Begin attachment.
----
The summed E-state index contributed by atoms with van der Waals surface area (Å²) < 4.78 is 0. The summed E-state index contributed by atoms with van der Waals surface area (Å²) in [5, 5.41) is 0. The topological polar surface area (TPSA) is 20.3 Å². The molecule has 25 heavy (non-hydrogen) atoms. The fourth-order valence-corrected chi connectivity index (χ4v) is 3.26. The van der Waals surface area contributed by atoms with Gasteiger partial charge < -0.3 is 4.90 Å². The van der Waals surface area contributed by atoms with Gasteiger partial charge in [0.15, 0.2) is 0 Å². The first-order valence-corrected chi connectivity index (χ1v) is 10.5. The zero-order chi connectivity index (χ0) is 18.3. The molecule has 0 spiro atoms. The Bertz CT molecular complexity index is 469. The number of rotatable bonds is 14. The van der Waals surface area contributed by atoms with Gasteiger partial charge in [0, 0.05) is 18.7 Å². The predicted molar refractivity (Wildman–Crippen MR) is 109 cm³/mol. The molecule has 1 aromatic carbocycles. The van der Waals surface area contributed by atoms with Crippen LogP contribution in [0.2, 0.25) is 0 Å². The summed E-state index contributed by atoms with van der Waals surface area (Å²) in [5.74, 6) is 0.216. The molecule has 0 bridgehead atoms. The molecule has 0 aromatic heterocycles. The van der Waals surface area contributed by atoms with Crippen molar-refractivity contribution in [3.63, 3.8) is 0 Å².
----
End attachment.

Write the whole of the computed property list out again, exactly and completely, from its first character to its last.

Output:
The summed E-state index contributed by atoms with van der Waals surface area (Å²) < 4.78 is 0. The summed E-state index contributed by atoms with van der Waals surface area (Å²) in [5, 5.41) is 0. The topological polar surface area (TPSA) is 20.3 Å². The molecule has 25 heavy (non-hydrogen) atoms. The fourth-order valence-corrected chi connectivity index (χ4v) is 3.26. The van der Waals surface area contributed by atoms with Gasteiger partial charge < -0.3 is 4.90 Å². The van der Waals surface area contributed by atoms with Gasteiger partial charge in [0.15, 0.2) is 0 Å². The first-order valence-corrected chi connectivity index (χ1v) is 10.5. The zero-order chi connectivity index (χ0) is 18.3. The molecule has 0 spiro atoms. The Bertz CT molecular complexity index is 469. The number of rotatable bonds is 14. The van der Waals surface area contributed by atoms with Gasteiger partial charge in [0, 0.05) is 18.7 Å². The predicted molar refractivity (Wildman–Crippen MR) is 109 cm³/mol. The molecule has 1 aromatic carbocycles. The van der Waals surface area contributed by atoms with Crippen LogP contribution in [0.2, 0.25) is 0 Å². The summed E-state index contributed by atoms with van der Waals surface area (Å²) in [5.74, 6) is 0.216. The molecule has 0 bridgehead atoms. The molecule has 0 aromatic heterocycles. The van der Waals surface area contributed by atoms with Crippen molar-refractivity contribution in [3.63, 3.8) is 0 Å².